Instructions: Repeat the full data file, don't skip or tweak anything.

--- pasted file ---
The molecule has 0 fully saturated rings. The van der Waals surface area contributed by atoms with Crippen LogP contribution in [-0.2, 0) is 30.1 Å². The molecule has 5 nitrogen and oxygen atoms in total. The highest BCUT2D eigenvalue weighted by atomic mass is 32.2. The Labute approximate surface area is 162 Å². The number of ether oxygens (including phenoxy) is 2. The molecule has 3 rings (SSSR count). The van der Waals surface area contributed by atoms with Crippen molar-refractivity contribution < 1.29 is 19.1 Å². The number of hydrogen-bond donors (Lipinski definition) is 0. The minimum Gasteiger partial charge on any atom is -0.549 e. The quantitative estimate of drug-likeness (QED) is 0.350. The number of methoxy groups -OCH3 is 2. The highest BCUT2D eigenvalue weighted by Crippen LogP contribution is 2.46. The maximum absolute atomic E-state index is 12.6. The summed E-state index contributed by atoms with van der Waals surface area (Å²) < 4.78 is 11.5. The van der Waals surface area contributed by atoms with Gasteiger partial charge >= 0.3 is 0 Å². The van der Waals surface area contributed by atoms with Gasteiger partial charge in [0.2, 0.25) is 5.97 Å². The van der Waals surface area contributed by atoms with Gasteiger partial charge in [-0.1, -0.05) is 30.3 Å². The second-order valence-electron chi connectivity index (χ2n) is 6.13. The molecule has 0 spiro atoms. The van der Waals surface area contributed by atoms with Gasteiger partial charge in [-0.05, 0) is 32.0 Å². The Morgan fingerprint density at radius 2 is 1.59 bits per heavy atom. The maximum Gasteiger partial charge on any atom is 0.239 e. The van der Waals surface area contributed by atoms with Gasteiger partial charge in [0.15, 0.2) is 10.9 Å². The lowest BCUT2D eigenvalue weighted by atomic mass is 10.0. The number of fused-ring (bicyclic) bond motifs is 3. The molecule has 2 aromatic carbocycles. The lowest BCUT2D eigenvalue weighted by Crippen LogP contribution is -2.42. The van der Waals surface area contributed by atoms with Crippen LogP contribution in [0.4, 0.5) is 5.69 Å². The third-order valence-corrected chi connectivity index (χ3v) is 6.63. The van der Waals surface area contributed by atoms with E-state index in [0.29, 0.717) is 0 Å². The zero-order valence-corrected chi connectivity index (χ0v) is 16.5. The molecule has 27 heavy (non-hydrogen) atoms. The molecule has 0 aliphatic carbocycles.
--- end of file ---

The molecule has 0 fully saturated rings. The van der Waals surface area contributed by atoms with Crippen LogP contribution in [-0.2, 0) is 30.1 Å². The molecule has 5 nitrogen and oxygen atoms in total. The highest BCUT2D eigenvalue weighted by atomic mass is 32.2. The Labute approximate surface area is 162 Å². The number of ether oxygens (including phenoxy) is 2. The molecule has 3 rings (SSSR count). The van der Waals surface area contributed by atoms with Crippen molar-refractivity contribution < 1.29 is 19.1 Å². The number of hydrogen-bond donors (Lipinski definition) is 0. The minimum Gasteiger partial charge on any atom is -0.549 e. The quantitative estimate of drug-likeness (QED) is 0.350. The number of methoxy groups -OCH3 is 2. The highest BCUT2D eigenvalue weighted by Crippen LogP contribution is 2.46. The maximum absolute atomic E-state index is 12.6. The summed E-state index contributed by atoms with van der Waals surface area (Å²) < 4.78 is 11.5. The van der Waals surface area contributed by atoms with Gasteiger partial charge >= 0.3 is 0 Å². The van der Waals surface area contributed by atoms with Gasteiger partial charge in [0.2, 0.25) is 5.97 Å². The van der Waals surface area contributed by atoms with Gasteiger partial charge in [-0.1, -0.05) is 30.3 Å². The second-order valence-electron chi connectivity index (χ2n) is 6.13. The molecule has 0 spiro atoms. The van der Waals surface area contributed by atoms with Gasteiger partial charge in [-0.05, 0) is 32.0 Å². The Morgan fingerprint density at radius 2 is 1.59 bits per heavy atom. The maximum Gasteiger partial charge on any atom is 0.239 e. The van der Waals surface area contributed by atoms with Gasteiger partial charge in [0.15, 0.2) is 10.9 Å². The lowest BCUT2D eigenvalue weighted by atomic mass is 10.0. The number of fused-ring (bicyclic) bond motifs is 3. The molecule has 2 aromatic carbocycles. The lowest BCUT2D eigenvalue weighted by Crippen LogP contribution is -2.42. The van der Waals surface area contributed by atoms with Crippen LogP contribution in [0.4, 0.5) is 5.69 Å². The third-order valence-corrected chi connectivity index (χ3v) is 6.63. The van der Waals surface area contributed by atoms with E-state index in [0.29, 0.717) is 0 Å². The zero-order valence-corrected chi connectivity index (χ0v) is 16.5. The molecule has 27 heavy (non-hydrogen) atoms. The molecule has 0 aliphatic carbocycles.